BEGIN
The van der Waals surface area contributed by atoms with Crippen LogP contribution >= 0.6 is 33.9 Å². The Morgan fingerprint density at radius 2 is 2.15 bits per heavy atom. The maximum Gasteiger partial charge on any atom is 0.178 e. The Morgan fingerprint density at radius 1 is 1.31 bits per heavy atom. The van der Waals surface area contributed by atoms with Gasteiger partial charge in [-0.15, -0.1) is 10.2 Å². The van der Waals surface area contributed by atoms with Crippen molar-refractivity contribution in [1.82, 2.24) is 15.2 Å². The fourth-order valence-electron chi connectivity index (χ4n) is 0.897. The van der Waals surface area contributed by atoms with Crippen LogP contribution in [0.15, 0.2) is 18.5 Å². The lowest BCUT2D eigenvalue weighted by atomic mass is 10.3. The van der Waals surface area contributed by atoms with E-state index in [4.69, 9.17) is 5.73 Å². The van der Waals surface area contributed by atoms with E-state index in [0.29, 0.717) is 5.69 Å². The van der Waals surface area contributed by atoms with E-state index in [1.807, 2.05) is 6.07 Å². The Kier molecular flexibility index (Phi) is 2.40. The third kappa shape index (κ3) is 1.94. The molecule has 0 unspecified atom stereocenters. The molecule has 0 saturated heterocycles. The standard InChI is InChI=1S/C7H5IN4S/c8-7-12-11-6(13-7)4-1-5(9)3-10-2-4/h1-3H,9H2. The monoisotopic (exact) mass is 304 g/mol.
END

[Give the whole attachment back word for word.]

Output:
The van der Waals surface area contributed by atoms with Crippen LogP contribution >= 0.6 is 33.9 Å². The Morgan fingerprint density at radius 2 is 2.15 bits per heavy atom. The maximum Gasteiger partial charge on any atom is 0.178 e. The Morgan fingerprint density at radius 1 is 1.31 bits per heavy atom. The van der Waals surface area contributed by atoms with Gasteiger partial charge in [-0.15, -0.1) is 10.2 Å². The van der Waals surface area contributed by atoms with Crippen molar-refractivity contribution in [1.82, 2.24) is 15.2 Å². The fourth-order valence-electron chi connectivity index (χ4n) is 0.897. The van der Waals surface area contributed by atoms with Crippen LogP contribution in [0.15, 0.2) is 18.5 Å². The lowest BCUT2D eigenvalue weighted by atomic mass is 10.3. The van der Waals surface area contributed by atoms with E-state index in [4.69, 9.17) is 5.73 Å². The van der Waals surface area contributed by atoms with E-state index in [0.29, 0.717) is 5.69 Å². The van der Waals surface area contributed by atoms with E-state index in [1.807, 2.05) is 6.07 Å². The Kier molecular flexibility index (Phi) is 2.40. The third kappa shape index (κ3) is 1.94. The molecule has 0 unspecified atom stereocenters. The molecule has 0 saturated heterocycles. The standard InChI is InChI=1S/C7H5IN4S/c8-7-12-11-6(13-7)4-1-5(9)3-10-2-4/h1-3H,9H2. The monoisotopic (exact) mass is 304 g/mol.